Add in the good health of oft-injured sharpshooters Brandon Rush and Mike Dunleavy, and the Pacers are actually competitive again on most nights. Taking all that into consideration, though, it still might not be enough to derail a focused Bulls team on a current five-game winning streak Monday evening at the United Center.

Aggrey Sam is CSNChicago.com's Bulls Insider. Follow him @CSNBullsInsider on Twitter for up-to-the-minute Bulls information and his take on the team, the NBA and much more.

Wake-up call? Brandon Saad 'surprised' about possibility of being a healthy scratch

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AP

Wake-up call? Brandon Saad 'surprised' about possibility of being a healthy scratch

Brandon Saad played a majority of last season on the first line, started this season on the second to change things up, got demoted to the fourth by the fifth game, and could find himself out of the lineup in the sixth.

Before the Blackhawks hit the ice for practice on Monday, the 25-year-old winger found a white jersey hanging in his stall. That's usually reserved for players who are injured — Andreas Martinsen (back) was the only other player wearing one — or players who are on the outside looking in, which appears to be Saad right now considering he was not part of the four-line rotation.

"I don't think anyone wants to be wearing white around here," he said. "But it is what it is and there's nothing you can do but keep trying to improve. It's their job to make the call to put the best team out there to win hockey games."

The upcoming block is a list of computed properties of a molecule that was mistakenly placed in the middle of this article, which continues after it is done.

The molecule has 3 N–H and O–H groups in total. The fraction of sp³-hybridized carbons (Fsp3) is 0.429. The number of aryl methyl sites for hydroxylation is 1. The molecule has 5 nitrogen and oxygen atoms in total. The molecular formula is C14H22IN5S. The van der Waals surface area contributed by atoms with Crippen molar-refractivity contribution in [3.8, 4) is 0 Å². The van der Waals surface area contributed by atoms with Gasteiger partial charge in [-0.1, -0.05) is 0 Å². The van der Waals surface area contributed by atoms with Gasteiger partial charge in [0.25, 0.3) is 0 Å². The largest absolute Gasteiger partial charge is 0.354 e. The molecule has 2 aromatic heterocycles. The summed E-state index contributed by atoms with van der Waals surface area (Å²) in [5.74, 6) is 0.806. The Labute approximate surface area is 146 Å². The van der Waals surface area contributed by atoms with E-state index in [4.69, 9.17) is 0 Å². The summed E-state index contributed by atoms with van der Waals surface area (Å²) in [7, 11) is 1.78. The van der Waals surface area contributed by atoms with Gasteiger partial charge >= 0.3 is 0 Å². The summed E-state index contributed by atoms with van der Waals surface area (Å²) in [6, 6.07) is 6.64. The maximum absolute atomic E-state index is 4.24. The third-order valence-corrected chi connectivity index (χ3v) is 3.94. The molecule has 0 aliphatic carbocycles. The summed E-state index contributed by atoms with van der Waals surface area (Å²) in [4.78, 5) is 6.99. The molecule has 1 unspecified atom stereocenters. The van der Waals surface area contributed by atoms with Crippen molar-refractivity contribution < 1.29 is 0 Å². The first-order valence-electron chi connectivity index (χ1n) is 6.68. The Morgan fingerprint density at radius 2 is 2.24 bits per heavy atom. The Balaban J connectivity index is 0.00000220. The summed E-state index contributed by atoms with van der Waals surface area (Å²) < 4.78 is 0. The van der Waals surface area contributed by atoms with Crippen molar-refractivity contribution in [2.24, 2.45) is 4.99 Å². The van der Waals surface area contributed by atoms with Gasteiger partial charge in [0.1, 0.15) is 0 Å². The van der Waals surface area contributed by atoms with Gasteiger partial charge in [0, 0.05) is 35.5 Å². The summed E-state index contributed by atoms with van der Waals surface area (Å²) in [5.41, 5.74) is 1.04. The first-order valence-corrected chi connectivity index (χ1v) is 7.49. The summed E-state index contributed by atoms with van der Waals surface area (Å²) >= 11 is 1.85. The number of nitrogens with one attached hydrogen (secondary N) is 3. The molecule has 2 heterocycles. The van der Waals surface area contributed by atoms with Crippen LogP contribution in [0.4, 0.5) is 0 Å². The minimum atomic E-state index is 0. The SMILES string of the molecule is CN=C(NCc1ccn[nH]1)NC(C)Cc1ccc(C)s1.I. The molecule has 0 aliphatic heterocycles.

Known for being even-keeled through the ups and downs, Saad expressed disappointment about the possibility of being a healthy scratch on Thursday against the Arizona Coyotes. He didn't exactly show that emotion following his demotion to the fourth line, perhaps out of respect to the players he was playing with by noting how it brings balance.

But he did on Monday, and it was the first time we've really seen some sort of emotion out of him.

"Everyone makes mistakes and things aren't always going to go your way but to be out of the lineup, a little surprised today," Saad said. "But it is what it is. ... No one wants to be out of the lineup. That's never fun regardless of who you are."

When asked to pinpoint what's gone wrong, Saad said he wasn't the right person to ask.

"I think you got to ask him that," he said, referring to Joel Quenneville and the coaching staff. "It's his calls. For me, you can talk pros and cons as much as you want but just trying to go out there and compete and win hockey games. We've won a few here, I know every game has gone to overtime so they've been close. Nothing was said to me about lineup change or anything like that. You just come in and you see your jersey and you go out there and you play."

So Quenneville was asked.

"Just expect more," he said. "That's the situation."

Is his mindset in the right place?

"I think he's fine," Quenneville said. "His mindset is what it is. Whether it's urgency or passion, coming up with loose pucks in those areas is going to be the difference."

The Blackhawks sending a message shouldn't only be directed at Saad. It also serves as a reminder to his teammates and is important to note for the younger guys about earning your ice time.